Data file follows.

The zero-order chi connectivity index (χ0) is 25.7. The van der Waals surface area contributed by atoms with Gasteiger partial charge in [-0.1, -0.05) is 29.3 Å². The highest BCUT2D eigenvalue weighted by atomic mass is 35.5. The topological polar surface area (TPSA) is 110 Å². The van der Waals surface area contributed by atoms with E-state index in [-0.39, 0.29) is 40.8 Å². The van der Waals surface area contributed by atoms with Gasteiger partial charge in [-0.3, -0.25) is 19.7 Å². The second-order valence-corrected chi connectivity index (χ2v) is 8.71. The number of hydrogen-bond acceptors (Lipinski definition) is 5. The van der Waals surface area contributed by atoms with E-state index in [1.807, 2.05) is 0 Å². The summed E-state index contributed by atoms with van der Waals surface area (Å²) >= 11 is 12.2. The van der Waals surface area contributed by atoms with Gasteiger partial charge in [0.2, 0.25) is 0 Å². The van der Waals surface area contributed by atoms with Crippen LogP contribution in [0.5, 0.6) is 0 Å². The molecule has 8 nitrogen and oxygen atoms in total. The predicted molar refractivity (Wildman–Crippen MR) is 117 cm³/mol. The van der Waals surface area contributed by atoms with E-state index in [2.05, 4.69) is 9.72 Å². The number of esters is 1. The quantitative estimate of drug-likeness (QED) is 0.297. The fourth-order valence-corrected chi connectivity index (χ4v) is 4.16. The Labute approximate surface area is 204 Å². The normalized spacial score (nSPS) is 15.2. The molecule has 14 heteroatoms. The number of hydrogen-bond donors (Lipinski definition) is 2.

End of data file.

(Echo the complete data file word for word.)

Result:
The zero-order chi connectivity index (χ0) is 25.7. The van der Waals surface area contributed by atoms with Gasteiger partial charge in [-0.1, -0.05) is 29.3 Å². The highest BCUT2D eigenvalue weighted by atomic mass is 35.5. The topological polar surface area (TPSA) is 110 Å². The van der Waals surface area contributed by atoms with E-state index in [-0.39, 0.29) is 40.8 Å². The van der Waals surface area contributed by atoms with Gasteiger partial charge in [-0.3, -0.25) is 19.7 Å². The second-order valence-corrected chi connectivity index (χ2v) is 8.71. The number of hydrogen-bond acceptors (Lipinski definition) is 5. The van der Waals surface area contributed by atoms with E-state index in [1.807, 2.05) is 0 Å². The summed E-state index contributed by atoms with van der Waals surface area (Å²) >= 11 is 12.2. The van der Waals surface area contributed by atoms with Gasteiger partial charge in [0.2, 0.25) is 0 Å². The van der Waals surface area contributed by atoms with Crippen LogP contribution in [0.5, 0.6) is 0 Å². The molecule has 8 nitrogen and oxygen atoms in total. The predicted molar refractivity (Wildman–Crippen MR) is 117 cm³/mol. The van der Waals surface area contributed by atoms with E-state index in [2.05, 4.69) is 9.72 Å². The number of esters is 1. The quantitative estimate of drug-likeness (QED) is 0.297. The fourth-order valence-corrected chi connectivity index (χ4v) is 4.16. The Labute approximate surface area is 204 Å². The normalized spacial score (nSPS) is 15.2. The molecule has 14 heteroatoms. The number of hydrogen-bond donors (Lipinski definition) is 2.